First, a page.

Ray Porter did a great job narrating it. His voice is smooth and calming, which adds to the horror in a very unique way. Even at the height of action, his voice never rises. He conveys all the emotion and horror without yelling or screaming. His characters are great. He must have an amazing vocal range. Barrett’s character has a deeper voice than Fischers. The women’s voices are slightly higher and the speech patterns different so it is easy to tell them apart. The production values were excellent. I also found that Ray Porter’s voice reminds of Bill Ratner (“Alexander feels a strange pulling sensation.”).

I must confess that Haunted Houses are my favorite part of the horror genre. The audiobook of Hell House is a wonderful addition to my collection.

Audiobook provided for review by the audiobookreviewer.com

Story (Plot) 5
Performance 5
Production Quality 5
Attention Holding 5

( )
  nhalliwell | Nov 13, 2016 |
House of Depravity- 4.5 stars...

So much has already been said about this book so I'm not going to beat it to death but I thought it was a fantastic haunted house story. I can definitely understand why it garnered so much attention. I even really liked the ending which isn't always the case for me in this genre. It was thoroughly satisfying and it wasn't left open for you to draw your own conclusions like some of the paranormal horror stories that I've come across. The only reason I didn't give it five stars is because, yes it nailed the gruesome and the shocking but, I thought it lacked the foreboding and build up of suspense to give it the scare factor that I was hoping for and would have been the perfect accompaniment to Belasco's Hell House. ( )
  EmpressReece | Aug 22, 2016 |
Showing 1-5 of 62 (next | show all)
I haven't got a clue how to rate this book. There are too many things I found either funny or plain bad. I even waited for a day or so to think about it. On the one hand, I like haunted house theme (half a star for the theme). On the other, there are tons of things which I really didn't like. First, it isn't scary. At all. Sure, there are a few moments that should have been scary, but for me they were plain flat - as if I was watching from above.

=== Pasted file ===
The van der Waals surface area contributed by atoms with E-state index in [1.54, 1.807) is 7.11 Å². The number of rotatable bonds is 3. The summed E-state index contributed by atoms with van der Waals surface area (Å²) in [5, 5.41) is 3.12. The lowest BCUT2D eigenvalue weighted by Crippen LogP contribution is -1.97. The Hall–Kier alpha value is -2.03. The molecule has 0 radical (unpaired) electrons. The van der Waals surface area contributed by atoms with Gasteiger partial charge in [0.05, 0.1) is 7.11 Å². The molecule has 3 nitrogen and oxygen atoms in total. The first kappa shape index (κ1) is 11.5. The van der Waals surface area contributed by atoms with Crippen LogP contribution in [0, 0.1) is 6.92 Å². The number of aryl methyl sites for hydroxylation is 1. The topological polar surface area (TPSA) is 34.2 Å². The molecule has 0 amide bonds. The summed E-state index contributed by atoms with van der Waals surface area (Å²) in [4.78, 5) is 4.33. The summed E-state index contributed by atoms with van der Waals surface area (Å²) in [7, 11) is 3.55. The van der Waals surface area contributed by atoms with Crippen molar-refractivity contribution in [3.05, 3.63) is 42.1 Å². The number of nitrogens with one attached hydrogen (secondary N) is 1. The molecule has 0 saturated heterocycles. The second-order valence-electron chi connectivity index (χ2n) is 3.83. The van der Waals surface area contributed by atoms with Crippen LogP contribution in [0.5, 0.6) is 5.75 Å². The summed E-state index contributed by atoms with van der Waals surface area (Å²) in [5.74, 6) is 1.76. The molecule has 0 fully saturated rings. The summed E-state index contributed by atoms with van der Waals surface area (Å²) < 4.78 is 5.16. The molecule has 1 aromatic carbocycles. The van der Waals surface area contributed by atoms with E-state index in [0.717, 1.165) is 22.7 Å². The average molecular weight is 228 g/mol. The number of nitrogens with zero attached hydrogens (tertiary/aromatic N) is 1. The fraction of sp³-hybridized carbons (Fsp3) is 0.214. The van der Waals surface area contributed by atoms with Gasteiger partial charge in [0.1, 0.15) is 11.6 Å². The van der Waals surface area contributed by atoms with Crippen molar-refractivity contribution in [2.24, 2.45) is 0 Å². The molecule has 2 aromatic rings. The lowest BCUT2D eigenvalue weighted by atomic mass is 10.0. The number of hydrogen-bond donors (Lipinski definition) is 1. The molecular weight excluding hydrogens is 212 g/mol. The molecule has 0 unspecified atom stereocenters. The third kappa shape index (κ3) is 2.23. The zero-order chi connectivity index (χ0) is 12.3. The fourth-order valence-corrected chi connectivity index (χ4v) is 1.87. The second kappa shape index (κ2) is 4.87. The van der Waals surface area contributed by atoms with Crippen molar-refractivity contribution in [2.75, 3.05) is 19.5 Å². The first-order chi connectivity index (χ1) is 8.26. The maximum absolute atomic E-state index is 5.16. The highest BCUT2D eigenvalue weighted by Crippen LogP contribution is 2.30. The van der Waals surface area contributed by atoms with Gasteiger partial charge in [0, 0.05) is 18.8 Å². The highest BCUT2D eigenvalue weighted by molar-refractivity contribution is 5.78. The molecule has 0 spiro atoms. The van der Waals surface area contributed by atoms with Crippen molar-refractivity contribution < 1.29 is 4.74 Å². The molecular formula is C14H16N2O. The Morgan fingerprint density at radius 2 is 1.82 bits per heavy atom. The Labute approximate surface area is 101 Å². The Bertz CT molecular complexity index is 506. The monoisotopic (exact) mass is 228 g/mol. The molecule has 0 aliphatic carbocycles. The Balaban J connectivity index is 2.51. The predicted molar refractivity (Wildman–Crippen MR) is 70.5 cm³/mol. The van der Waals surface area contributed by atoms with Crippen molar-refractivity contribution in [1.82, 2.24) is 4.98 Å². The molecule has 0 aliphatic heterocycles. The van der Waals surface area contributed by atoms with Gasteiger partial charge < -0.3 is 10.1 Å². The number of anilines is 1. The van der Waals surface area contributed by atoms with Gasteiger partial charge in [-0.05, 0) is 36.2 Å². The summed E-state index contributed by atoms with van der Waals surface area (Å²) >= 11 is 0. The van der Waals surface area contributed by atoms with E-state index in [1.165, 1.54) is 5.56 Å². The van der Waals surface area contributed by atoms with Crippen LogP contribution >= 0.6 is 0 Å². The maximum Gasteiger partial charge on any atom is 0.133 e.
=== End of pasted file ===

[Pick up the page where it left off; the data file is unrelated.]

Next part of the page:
Second, I didn't like the characters or how they were presented. Barret, the self appointed unofficial leader of the group of people who were hired to spend a few days in that house, is the worst with his constant patronizing chuckle and calmness.
Simply put: I didn't like this story. The ending is hilarious. I think this story might probably be better as a film. I really thought I'd like this book more.

» Add other authors (12 possible)

Author nameRoleType of authorWork?Status
Richard Mathesonprimary authorall editionscalculated
Deas, MichaelCover artistsecondary authorsome editionsconfirmed
Deas, RichCover designersecondary authorsome editionsconfirmed
Porter, RayNarratorsecondary authorsome editionsconfirmed
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With love, for my daughters Bettina and Alison who have haunted my life so sweetly
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It had been raining hard since five o'clock that morning.
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(Click to show. Warning: May contain spoilers.)
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Amazon.com Product Description (ISBN 0312868855, Paperback)

Rolf Rudolph Deutsch is going die. But when Deutsch, a wealthy magazine and newpaper publisher, starts thinking seriously about his impending death, he offers to pay a physicist and two mediums, one physical and one mental, $100,000 each to establish the facts of life after death.

Dr. Lionel Barrett, the physicist, accompanied by the mediums, travel to the Belasco House in Maine, which has been abandoned and sealed since 1949 after a decade of drug addiction, alcoholism, and debauchery. For one night, Barrett and his colleagues investigate the Belasco House and learn exactly why the townfolks refer to it as the Hell House.

(retrieved from Amazon Thu, 12 Mar 2015 18:14:46 -0400)

(see all 4 descriptions)

A group of four people enter Belasco House, known as the "Mount Everest of haunted houses."

(summary from another edition)